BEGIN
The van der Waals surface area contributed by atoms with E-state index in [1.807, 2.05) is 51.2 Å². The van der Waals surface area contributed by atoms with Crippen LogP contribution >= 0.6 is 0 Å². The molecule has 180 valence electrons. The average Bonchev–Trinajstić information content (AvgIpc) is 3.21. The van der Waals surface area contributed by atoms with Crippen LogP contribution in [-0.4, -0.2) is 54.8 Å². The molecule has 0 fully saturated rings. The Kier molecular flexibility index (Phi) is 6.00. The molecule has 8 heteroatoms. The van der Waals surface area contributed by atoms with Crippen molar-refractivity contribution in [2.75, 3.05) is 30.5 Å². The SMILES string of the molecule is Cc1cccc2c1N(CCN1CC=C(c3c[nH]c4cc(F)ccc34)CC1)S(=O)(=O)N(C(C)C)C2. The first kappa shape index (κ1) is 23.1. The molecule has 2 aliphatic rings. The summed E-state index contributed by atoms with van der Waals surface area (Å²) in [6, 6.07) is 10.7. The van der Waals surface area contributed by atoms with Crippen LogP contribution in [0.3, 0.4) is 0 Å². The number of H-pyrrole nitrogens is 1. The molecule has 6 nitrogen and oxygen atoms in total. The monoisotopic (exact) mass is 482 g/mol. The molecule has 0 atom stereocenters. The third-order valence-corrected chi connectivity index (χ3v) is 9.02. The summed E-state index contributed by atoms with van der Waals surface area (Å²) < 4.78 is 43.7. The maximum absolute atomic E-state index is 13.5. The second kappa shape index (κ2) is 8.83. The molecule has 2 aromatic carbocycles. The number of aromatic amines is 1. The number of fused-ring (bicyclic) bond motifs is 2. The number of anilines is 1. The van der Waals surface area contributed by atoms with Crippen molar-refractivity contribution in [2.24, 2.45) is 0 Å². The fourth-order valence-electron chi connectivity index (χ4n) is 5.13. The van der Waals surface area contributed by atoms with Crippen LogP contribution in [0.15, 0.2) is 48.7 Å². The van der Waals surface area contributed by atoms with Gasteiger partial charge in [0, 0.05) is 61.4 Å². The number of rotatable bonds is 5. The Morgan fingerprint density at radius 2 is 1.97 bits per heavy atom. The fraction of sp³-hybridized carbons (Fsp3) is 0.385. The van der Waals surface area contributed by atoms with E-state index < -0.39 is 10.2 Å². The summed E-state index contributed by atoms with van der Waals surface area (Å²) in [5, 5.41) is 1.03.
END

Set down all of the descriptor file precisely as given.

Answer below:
The van der Waals surface area contributed by atoms with E-state index in [1.807, 2.05) is 51.2 Å². The van der Waals surface area contributed by atoms with Crippen LogP contribution >= 0.6 is 0 Å². The molecule has 180 valence electrons. The average Bonchev–Trinajstić information content (AvgIpc) is 3.21. The van der Waals surface area contributed by atoms with Crippen LogP contribution in [-0.4, -0.2) is 54.8 Å². The molecule has 0 fully saturated rings. The Kier molecular flexibility index (Phi) is 6.00. The molecule has 8 heteroatoms. The van der Waals surface area contributed by atoms with Crippen molar-refractivity contribution in [2.75, 3.05) is 30.5 Å². The SMILES string of the molecule is Cc1cccc2c1N(CCN1CC=C(c3c[nH]c4cc(F)ccc34)CC1)S(=O)(=O)N(C(C)C)C2. The first kappa shape index (κ1) is 23.1. The molecule has 2 aliphatic rings. The summed E-state index contributed by atoms with van der Waals surface area (Å²) in [6, 6.07) is 10.7. The van der Waals surface area contributed by atoms with Crippen LogP contribution in [0.3, 0.4) is 0 Å². The number of H-pyrrole nitrogens is 1. The molecule has 6 nitrogen and oxygen atoms in total. The monoisotopic (exact) mass is 482 g/mol. The molecule has 0 atom stereocenters. The third-order valence-corrected chi connectivity index (χ3v) is 9.02. The summed E-state index contributed by atoms with van der Waals surface area (Å²) < 4.78 is 43.7. The maximum absolute atomic E-state index is 13.5. The second kappa shape index (κ2) is 8.83. The molecule has 2 aromatic carbocycles. The number of aromatic amines is 1. The number of fused-ring (bicyclic) bond motifs is 2. The number of anilines is 1. The van der Waals surface area contributed by atoms with Crippen molar-refractivity contribution in [2.24, 2.45) is 0 Å². The fourth-order valence-electron chi connectivity index (χ4n) is 5.13. The van der Waals surface area contributed by atoms with Crippen LogP contribution in [0.15, 0.2) is 48.7 Å². The van der Waals surface area contributed by atoms with Gasteiger partial charge in [0, 0.05) is 61.4 Å². The number of rotatable bonds is 5. The Morgan fingerprint density at radius 2 is 1.97 bits per heavy atom. The fraction of sp³-hybridized carbons (Fsp3) is 0.385. The van der Waals surface area contributed by atoms with E-state index < -0.39 is 10.2 Å². The summed E-state index contributed by atoms with van der Waals surface area (Å²) in [5, 5.41) is 1.03.